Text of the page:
Jimmy Wales replied emphatically that Wikipedia is not turning into Facebook neither into a game. “Building game mechanics into a website is what you do when you actually don’t have a good idea of what you are supposed to be doing.” he commented. To him, socialization within the Wikipedian community is not a new trend. Editors have been awarding fellow Wikipedians with barnstars for a long time now to show their appreciation or to just say ‘thank you’. What changes now is the software so that saying thank you and being human within Wikipedia becomes easier.

Kat Walsh, a member of the Wikimedia Foundation Board of Trustees, also replied to Harel’s question, identifying the problem in Wikipedia gradually becoming “part of the internet, a site that everybody knows”. She expressed her hope that the implementation of new social features will bring back the enthusiasm of the early days, when Wikipedia was considered to be ‘cool’ and exciting. Regarding Wikipedia’s ‘Facebookization’ debate, Kat argued that Facebook is all about socializing. Wikipedia has much more to offer. In her words “Wikipedia is like school, like work… you get something done AND you are meeting new people”. Thus, the addition of new features does not make Wikipedia look more like Facebook; “it makes it look more like the rest of your life”.

  • Let’s get Wikipedia in the classroom.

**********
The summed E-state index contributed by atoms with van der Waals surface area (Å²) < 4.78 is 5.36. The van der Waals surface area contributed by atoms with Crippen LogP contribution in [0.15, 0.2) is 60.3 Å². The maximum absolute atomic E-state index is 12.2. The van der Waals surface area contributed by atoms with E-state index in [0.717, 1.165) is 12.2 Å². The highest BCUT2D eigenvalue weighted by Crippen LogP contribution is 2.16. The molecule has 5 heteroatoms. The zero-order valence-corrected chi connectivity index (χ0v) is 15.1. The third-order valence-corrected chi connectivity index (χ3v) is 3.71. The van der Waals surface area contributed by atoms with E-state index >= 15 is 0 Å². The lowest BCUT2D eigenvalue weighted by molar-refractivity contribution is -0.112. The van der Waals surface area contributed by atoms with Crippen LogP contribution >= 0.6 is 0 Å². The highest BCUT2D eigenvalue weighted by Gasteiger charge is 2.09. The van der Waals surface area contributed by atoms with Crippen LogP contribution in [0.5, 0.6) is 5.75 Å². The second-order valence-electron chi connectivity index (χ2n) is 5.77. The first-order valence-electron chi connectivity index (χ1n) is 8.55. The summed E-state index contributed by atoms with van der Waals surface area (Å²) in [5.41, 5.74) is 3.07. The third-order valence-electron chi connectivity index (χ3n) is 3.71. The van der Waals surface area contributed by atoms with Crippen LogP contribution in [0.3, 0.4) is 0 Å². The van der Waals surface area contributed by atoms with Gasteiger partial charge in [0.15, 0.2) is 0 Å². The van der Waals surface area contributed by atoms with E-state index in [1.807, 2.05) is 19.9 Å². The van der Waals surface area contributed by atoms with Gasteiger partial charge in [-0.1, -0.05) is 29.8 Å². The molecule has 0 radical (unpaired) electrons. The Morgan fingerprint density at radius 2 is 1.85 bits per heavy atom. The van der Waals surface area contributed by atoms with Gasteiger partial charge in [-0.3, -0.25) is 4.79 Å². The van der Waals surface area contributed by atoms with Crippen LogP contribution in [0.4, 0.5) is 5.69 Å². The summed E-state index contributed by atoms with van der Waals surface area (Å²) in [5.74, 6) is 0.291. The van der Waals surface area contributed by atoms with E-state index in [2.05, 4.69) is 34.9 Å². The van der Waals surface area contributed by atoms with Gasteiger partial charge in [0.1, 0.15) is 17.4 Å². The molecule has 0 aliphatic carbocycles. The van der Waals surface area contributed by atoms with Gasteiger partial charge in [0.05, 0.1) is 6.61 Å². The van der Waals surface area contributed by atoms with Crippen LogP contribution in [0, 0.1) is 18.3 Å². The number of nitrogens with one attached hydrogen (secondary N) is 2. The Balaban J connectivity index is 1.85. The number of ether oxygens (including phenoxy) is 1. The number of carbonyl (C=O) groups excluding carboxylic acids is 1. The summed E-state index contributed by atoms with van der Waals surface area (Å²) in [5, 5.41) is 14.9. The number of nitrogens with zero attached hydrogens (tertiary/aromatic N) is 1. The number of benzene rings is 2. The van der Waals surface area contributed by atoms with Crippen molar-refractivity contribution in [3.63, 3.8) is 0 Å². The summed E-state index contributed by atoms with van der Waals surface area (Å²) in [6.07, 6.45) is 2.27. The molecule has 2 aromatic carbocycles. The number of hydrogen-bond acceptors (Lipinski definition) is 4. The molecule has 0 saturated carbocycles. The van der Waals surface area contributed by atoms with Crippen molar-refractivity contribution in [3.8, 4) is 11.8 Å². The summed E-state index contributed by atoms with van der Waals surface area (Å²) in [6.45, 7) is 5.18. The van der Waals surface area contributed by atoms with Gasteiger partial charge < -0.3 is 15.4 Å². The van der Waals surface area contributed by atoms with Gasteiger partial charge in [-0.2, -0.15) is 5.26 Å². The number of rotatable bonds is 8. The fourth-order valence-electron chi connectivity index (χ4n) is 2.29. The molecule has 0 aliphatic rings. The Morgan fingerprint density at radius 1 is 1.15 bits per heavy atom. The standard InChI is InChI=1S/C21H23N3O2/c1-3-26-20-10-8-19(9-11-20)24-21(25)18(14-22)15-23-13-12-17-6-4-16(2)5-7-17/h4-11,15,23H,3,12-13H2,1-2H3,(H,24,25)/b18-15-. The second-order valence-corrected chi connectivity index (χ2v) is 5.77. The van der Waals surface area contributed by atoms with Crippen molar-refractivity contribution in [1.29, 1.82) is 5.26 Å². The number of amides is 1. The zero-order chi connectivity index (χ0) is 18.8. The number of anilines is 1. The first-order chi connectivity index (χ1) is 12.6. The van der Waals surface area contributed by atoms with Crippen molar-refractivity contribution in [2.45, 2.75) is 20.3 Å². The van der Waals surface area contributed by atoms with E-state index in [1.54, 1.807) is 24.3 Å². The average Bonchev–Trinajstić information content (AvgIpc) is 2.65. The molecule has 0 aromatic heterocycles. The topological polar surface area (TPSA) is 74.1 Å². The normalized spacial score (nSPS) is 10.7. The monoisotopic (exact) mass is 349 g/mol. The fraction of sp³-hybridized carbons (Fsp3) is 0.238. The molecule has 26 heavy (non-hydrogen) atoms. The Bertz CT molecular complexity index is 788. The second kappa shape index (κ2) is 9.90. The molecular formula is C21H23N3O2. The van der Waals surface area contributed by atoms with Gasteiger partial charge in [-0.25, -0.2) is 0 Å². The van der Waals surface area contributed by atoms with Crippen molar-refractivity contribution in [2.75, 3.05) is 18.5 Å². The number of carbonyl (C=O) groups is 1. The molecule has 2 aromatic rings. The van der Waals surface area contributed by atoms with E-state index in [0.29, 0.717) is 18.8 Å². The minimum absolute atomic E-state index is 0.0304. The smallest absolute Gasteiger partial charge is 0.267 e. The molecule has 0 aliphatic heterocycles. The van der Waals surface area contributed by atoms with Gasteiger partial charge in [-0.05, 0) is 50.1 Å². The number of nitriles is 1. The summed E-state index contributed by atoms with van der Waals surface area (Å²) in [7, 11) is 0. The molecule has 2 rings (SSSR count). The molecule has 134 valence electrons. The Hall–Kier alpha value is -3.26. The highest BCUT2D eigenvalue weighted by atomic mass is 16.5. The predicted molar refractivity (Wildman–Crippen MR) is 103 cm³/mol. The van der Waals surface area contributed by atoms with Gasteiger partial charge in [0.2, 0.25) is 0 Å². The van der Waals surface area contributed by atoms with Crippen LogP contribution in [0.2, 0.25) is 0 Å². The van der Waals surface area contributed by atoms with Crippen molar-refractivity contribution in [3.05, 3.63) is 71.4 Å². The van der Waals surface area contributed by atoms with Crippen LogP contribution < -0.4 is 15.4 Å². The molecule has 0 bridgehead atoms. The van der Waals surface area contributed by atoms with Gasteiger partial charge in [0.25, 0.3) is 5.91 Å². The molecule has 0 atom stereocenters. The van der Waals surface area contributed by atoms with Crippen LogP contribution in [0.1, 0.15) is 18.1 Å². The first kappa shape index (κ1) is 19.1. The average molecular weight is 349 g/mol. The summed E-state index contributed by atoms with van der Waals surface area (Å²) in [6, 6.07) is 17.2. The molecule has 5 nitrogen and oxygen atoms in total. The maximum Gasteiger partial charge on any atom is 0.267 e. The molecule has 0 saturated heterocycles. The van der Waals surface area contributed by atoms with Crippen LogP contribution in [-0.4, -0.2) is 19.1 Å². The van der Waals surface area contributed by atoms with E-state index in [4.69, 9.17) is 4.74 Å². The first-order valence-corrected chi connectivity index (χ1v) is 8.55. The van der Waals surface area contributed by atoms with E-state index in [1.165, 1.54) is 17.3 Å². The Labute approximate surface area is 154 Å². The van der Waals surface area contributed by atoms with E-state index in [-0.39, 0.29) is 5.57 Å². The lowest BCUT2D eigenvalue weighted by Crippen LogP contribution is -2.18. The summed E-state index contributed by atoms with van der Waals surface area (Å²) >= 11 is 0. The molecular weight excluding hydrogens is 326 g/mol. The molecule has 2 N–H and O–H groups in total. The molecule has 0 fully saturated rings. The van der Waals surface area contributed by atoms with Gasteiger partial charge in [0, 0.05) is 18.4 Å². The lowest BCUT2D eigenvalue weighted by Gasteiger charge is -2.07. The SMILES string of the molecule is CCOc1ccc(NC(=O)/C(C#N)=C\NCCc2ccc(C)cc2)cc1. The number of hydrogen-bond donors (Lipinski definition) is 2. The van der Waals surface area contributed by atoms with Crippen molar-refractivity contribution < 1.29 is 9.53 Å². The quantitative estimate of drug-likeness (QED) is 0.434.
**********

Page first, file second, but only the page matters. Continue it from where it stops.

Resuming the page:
Gardner argued that students have always been “the fuel of Wikipedia”, since they constitute one of its main editing forces. At the same time, many teachers have been trying to be innovative and to make their classes more interesting. Therefore, the Public Policy Initiative was launched with an aim to merge these two tendencies and to “bring the right people together”. Despite the criticisms that Wikipedia has received from teachers and academics in the past, the Initiative achieved unexpected success: more than 1.8 million bytes of text were added by the participants in the English version of Wikipedia, while the quality of the articles they started was significantly improved (140%).

To further encourage students’ active participation and to expand Wikipedia’s use in the classroom, the Wikimedia Foundation announced in the beginning of 2011 the launch of the ‘Global Education Program’. This pilot program aims to reach teachers from various disciplines and to recruit ‘Ambassadors’ in order to teach students the basics and support them in their editing attempts. What is important to note is that the ‘Global Education Program’ will have a much broader scope compared to the Public Policy Initiative, expanding its activities in several countries (India and Brazil will be a priority).